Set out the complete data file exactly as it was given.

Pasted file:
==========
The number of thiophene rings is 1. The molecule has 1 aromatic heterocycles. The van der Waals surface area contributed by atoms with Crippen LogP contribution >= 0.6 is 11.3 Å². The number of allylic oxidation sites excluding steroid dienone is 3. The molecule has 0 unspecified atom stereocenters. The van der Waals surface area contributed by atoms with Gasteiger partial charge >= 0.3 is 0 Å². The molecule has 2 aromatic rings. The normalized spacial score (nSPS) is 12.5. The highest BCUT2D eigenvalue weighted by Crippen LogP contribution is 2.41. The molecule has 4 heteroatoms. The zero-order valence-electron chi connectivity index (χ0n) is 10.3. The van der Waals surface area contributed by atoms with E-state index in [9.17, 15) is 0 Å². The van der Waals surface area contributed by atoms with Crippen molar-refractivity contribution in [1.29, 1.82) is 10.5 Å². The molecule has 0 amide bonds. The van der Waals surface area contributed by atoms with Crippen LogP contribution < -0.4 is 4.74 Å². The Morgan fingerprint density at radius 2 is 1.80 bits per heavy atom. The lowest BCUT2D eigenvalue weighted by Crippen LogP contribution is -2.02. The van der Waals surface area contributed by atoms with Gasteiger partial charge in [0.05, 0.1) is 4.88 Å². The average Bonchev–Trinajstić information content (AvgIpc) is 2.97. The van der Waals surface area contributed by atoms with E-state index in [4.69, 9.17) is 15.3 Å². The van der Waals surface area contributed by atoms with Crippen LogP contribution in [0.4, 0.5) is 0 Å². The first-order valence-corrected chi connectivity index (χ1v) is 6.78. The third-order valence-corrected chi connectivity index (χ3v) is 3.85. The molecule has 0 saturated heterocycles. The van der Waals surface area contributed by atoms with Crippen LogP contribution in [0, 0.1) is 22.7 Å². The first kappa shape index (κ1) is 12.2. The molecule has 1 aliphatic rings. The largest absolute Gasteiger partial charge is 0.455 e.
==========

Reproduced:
The number of thiophene rings is 1. The molecule has 1 aromatic heterocycles. The van der Waals surface area contributed by atoms with Crippen LogP contribution >= 0.6 is 11.3 Å². The number of allylic oxidation sites excluding steroid dienone is 3. The molecule has 0 unspecified atom stereocenters. The van der Waals surface area contributed by atoms with Gasteiger partial charge >= 0.3 is 0 Å². The molecule has 2 aromatic rings. The normalized spacial score (nSPS) is 12.5. The highest BCUT2D eigenvalue weighted by Crippen LogP contribution is 2.41. The molecule has 4 heteroatoms. The zero-order valence-electron chi connectivity index (χ0n) is 10.3. The van der Waals surface area contributed by atoms with E-state index in [9.17, 15) is 0 Å². The van der Waals surface area contributed by atoms with Crippen molar-refractivity contribution in [1.29, 1.82) is 10.5 Å². The molecule has 0 amide bonds. The van der Waals surface area contributed by atoms with Crippen LogP contribution < -0.4 is 4.74 Å². The Morgan fingerprint density at radius 2 is 1.80 bits per heavy atom. The lowest BCUT2D eigenvalue weighted by Crippen LogP contribution is -2.02. The van der Waals surface area contributed by atoms with Gasteiger partial charge in [0.05, 0.1) is 4.88 Å². The average Bonchev–Trinajstić information content (AvgIpc) is 2.97. The van der Waals surface area contributed by atoms with E-state index in [4.69, 9.17) is 15.3 Å². The van der Waals surface area contributed by atoms with Crippen LogP contribution in [0.4, 0.5) is 0 Å². The first-order valence-corrected chi connectivity index (χ1v) is 6.78. The third-order valence-corrected chi connectivity index (χ3v) is 3.85. The molecule has 0 saturated heterocycles. The van der Waals surface area contributed by atoms with Crippen LogP contribution in [0, 0.1) is 22.7 Å². The first kappa shape index (κ1) is 12.2. The molecule has 1 aliphatic rings. The largest absolute Gasteiger partial charge is 0.455 e.